Issues Management: Philosophy, strategies and the future
by Season Solorio, Senior Director, Issues Management – NCBA
It’s the job of the issues management team to protect consumer confidence and strengthen the reputation of the beef industry.
The philosophy of the issues management team is to carry out measured responses without creating negative media coverage or conversations that wouldn’t have otherwise occurred.
The majority of people love beef. It is great tasting, versatile, nutritious and a crowd-pleaser. When a consumer is perusing the beef selection at their local grocery store or on the menu at their favorite restaurant, we want them to be thinking about the great steak or hamburger ahead…not about the recall they heard on the news, the "tell-all" documentary their friend insisted they watch or the blog they read that said raising beef is damaging to our health and the planet.
That’s where issues management comes in. Whether it’s responding with reassuring messages when an issue breaks or proactively building relationships and public trust in advance of an issue breaking, it’s the job of the Beef Issues Management program, Funded by The Beef Checkoff, to:
- Protect consumer confidence, and therefore, the marketing climate for beef, by leading unified and effective industry responses to critical issues; and
- Pave the way for demand-driving programs by strengthening the reputation of the beef industry and its farming and ranching members.
Philosophy of issues response
There are more than 1,000 mentions of beef in traditional media and online daily. The Issues Management team monitors these issues; evaluates and analyzes which has the greatest potential to challenge consumer confidence; strategizes the best response strategy; communicates that strategy to stakeholders; and executes the strategy.
The philosophy of the Issues Management team is to carry out measured responses. That means protecting and defending beef interests without creating negative media coverage or conversations that wouldn’t have otherwise occurred. For example, in February 2011, Oprah encouraged her employees to go vegan or vegetarian for 30 days. She then invited Michael Pollan and Kathy Freston, a vegan spiritual advisor, to appear on her show and talk about the results of this challenge and the benefits of eating a meat-free diet. Given Oprah’s history with beef issues, the team knew the industry’s "reaction" to Oprah’s show would be watched closely and could become the focus of additional coverage if we overreacted. We worked closely behind-the-scenes with several high profile influencers such as chefs, healthcare professionals and others who had recently participated in pasture-to-plate tours to prepare them to speak out in support of meat consumption and the way beef is raised today, if necessary. Thankfully, Cargill hosted the show’s producer on a processing plant tour beforehand and the plant manager was included on the in-studio panel, offering balance and valuable perspective. Fortunately, response wasn’t necessary, but the situation reinforced the importance of measured responses. Sometimes the most strategic and effective responses are done behind the scenes and aren’t publicly visible.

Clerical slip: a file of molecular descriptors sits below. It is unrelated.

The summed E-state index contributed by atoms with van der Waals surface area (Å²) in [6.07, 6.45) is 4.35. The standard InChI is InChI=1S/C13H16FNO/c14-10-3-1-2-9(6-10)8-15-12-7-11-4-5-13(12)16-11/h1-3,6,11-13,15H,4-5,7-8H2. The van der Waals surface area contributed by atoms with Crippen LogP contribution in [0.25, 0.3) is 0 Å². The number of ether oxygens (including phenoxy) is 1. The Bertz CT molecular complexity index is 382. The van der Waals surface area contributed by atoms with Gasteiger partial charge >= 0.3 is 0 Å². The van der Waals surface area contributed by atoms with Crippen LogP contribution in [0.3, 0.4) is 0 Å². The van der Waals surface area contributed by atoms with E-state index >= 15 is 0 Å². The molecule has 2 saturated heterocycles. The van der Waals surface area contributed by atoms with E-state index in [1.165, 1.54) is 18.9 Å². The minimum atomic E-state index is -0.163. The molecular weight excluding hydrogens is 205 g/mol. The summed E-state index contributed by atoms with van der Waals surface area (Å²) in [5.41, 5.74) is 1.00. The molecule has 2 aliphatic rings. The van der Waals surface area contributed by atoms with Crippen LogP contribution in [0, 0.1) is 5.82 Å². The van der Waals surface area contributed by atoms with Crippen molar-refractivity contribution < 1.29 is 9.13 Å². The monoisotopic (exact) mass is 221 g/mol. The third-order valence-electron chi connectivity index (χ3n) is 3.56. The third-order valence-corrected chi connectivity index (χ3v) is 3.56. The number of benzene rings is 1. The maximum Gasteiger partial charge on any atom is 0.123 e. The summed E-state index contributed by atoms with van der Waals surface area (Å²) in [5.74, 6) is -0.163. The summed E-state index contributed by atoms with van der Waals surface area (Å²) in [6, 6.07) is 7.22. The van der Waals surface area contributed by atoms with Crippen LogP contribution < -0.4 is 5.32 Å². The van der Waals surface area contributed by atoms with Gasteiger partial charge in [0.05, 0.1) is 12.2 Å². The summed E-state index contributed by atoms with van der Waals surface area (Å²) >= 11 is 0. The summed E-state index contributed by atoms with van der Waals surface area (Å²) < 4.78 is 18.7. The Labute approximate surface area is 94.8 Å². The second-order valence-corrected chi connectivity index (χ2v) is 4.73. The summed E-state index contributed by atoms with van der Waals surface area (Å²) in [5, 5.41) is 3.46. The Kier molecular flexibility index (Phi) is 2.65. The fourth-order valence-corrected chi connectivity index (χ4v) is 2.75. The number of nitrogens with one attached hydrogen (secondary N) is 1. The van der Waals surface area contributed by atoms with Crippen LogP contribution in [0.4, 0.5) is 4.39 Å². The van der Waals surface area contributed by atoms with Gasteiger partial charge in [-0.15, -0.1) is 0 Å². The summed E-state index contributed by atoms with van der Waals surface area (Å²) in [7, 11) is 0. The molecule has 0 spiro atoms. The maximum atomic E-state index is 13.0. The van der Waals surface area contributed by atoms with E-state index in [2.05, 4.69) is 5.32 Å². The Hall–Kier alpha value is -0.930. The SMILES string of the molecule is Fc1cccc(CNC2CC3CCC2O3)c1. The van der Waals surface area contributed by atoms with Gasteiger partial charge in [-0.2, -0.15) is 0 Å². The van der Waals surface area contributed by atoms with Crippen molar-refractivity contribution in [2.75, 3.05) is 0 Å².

Activating our army
While the National Cattlemen’s Beef Association (NCBA), a contractor to The Beef Checkoff Program, directly reaches national influencers, such as top-tier media, retailers, healthcare professionals or business leaders, we also have the unique ability to activate a vast network of internal stakeholders to extend the reach of issue resources and messages at the state and local levels. These stakeholders include state beef councils and state affiliates, as well as grassroots farmers and ranchers such as Masters of Beef Advocacy (MBA) graduates. Given this large network, the team takes seriously the challenge of making sure that internal stakeholders are knowledgeable about the issue at hand and have the resources in order to answer questions, but also do not generate more news or news about the "beef industry’s" reaction.
Why responses look different
One of the keys in issues management is to select the best spokesperson and message in the best venue for the particular issue at hand. Thanks to the resources such as sophisticated media monitoring tools, consumer research insights and strong relationships with academics, researchers, healthcare professionals and other experts, we are able to determine the best message, messenger and communication vehicles for each unique situation. For example, we know through our consumer research insights and media monitoring that, in general, when a particular company’s product or processes are in question, such as in the case of questions around lean finely textured beef (LFTB) or following a recall, the public expects to hear from company representatives. Contrast that with a cattle disease like the fourth U.S. case of bovine spongiform encephalopathy (BSE) or concerns about animal treatment or care. In that case, the public expects to hear from the people raising cattle and experts like veterinarians and healthcare professionals.